Image: Ronald Lu & Partners
Image: Ronald Lu & Partners

CIC Zero Carbon Park (CIC ZCP)
Hong Kong


Location Hong Kong
Coordinates 22° N, 114° E
Occupancy Type Multipurpose: Office, exhibition, ecological park
Typology Existing Building
Climate Type Subtropical
Project Area 14,700 m2 (including the building with a footprint of approximately 1,400 m2 and a landscaped area for public use)
Date of Completion 2012
Grid Connectivity Grid-connected
EPI 102.87 kWh/m2/yr
Architect Ronald Lu & Partners
Energy Consultants Ove Arup & Partners HK Ltd

Kowloon’s CIC-Zero Carbon Park is Hong Kong’s first net zero energy and carbon emissions complex. Developed by Construction Industry Council (CIC), designed by Ronald Lu & Partners with engineering support from Ove Arup & Partners HK Ltd, the facility exhibits state-of-the-art eco-building design and technologies. It aims to inspire the construction industry both locally and internationally by promoting low carbon living in a densely populated, sub-tropical city such as Hong Kong.

Image: Ronald Lu & Partners
Image: CIC ZCP
Image: CIC ZCP
Image: Ronald Lu & Partners

CIC Zero Carbon Park (CIC ZCP)
Hong Kong

Daylight and Orientation 

The glazing on NW facade is oriented towards the unobstructed sky providing ample light while sheltering from direct sunlight or glare. Light shelves provided on the SE and NW façade shade the periphery of the building and distribute the daylight deeper into the space. Light pipes capture the light from the domes of the roof. These highly reflective tubes provide light in spaces devoid of fenestrations. External glass walls are shaded as per different solar conditions on each orientation by external shades.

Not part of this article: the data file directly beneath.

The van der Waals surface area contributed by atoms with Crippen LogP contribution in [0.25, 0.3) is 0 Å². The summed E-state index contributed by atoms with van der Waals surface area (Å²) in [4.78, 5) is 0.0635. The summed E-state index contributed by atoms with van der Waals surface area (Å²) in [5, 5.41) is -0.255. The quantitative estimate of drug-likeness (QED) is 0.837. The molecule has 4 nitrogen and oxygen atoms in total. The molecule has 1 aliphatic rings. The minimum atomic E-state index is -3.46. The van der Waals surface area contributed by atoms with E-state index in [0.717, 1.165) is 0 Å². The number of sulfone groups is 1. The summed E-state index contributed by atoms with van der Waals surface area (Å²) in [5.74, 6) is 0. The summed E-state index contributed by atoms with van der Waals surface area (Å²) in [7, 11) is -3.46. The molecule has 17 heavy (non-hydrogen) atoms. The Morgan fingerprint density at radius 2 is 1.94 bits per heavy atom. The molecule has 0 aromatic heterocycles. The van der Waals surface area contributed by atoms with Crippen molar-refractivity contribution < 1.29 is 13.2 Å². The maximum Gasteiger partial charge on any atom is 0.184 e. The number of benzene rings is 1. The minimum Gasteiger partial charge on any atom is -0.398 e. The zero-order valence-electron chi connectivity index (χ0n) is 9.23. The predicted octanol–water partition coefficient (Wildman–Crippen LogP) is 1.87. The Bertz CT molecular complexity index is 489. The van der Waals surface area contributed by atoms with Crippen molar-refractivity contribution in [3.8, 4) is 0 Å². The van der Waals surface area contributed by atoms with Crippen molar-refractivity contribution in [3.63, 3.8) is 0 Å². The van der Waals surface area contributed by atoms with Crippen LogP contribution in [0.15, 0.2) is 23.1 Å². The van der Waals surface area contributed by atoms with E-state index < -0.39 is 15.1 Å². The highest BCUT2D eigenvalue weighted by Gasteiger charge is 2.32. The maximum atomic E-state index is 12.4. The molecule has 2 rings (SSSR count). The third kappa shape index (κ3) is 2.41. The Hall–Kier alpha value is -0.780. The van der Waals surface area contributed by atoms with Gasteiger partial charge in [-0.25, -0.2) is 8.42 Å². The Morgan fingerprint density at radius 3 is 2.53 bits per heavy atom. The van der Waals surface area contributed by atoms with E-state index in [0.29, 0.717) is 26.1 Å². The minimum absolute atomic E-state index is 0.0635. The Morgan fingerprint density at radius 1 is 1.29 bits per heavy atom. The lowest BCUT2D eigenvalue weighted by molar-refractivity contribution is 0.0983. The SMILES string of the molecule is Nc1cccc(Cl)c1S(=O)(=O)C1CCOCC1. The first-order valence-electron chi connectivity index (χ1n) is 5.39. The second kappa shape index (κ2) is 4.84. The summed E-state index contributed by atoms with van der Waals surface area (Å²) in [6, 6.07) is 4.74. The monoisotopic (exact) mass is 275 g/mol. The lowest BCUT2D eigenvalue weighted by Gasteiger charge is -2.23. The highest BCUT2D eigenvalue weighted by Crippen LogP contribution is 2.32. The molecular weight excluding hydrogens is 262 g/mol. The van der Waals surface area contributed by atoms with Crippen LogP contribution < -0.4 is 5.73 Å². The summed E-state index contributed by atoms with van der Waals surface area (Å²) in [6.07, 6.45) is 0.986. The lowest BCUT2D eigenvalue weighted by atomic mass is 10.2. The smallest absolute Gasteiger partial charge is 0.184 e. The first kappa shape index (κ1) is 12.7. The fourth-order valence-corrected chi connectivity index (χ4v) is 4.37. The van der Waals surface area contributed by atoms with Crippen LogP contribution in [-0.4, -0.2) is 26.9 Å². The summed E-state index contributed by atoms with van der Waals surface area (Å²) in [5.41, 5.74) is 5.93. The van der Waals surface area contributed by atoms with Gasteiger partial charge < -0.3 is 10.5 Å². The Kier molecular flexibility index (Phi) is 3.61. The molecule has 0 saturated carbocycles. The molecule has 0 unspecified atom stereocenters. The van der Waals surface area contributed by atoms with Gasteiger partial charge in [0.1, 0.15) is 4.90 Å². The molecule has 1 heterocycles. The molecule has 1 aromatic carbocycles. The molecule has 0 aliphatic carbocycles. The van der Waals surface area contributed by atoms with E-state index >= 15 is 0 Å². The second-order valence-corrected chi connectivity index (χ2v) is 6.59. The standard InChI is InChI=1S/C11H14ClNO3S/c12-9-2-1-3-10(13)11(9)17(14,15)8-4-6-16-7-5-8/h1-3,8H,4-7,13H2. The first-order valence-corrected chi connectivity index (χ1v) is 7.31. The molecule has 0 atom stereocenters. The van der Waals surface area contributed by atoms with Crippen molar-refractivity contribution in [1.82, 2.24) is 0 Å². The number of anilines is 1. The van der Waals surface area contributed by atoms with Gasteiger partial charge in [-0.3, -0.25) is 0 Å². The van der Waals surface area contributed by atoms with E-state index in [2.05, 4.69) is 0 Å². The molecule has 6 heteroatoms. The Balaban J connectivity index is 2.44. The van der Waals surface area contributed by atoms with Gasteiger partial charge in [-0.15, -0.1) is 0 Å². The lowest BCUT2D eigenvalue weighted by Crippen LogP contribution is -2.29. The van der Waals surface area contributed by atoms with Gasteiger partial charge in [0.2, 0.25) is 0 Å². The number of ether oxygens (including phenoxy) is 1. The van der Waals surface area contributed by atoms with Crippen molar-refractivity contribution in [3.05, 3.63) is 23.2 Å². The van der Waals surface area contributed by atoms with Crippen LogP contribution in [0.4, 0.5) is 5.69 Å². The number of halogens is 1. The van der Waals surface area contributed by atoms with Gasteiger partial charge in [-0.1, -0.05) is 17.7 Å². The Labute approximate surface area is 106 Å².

The main façade faces southeast to optimise prevailing summer winds – a perfect strategy for combating Hong Kong’s humid weather conditions. The building is equipped with two wind catchers on the roof. The higher wind velocity at the roof level forces the air down the shaft and cools the building.

Landscaping and Water Efficiency

Nearly 47% of the site is green which significantly reduces the ambient air temperature.

The planted urban native woodland area of approximately 2000 m2 includes 135 native trees of over 40 different species and a diversity of native shrubs, providing food and shelter to attract native wildlife to the city.

A green wall at the entrance resists strong winds and provides thermal insulation.

Rainwater from the sloped roof drips towards a constructed wetland which filters the water through the roots of plants before passing to the recycled water system. A drip Irrigation system distributes water directly to soil to minimize water wastage.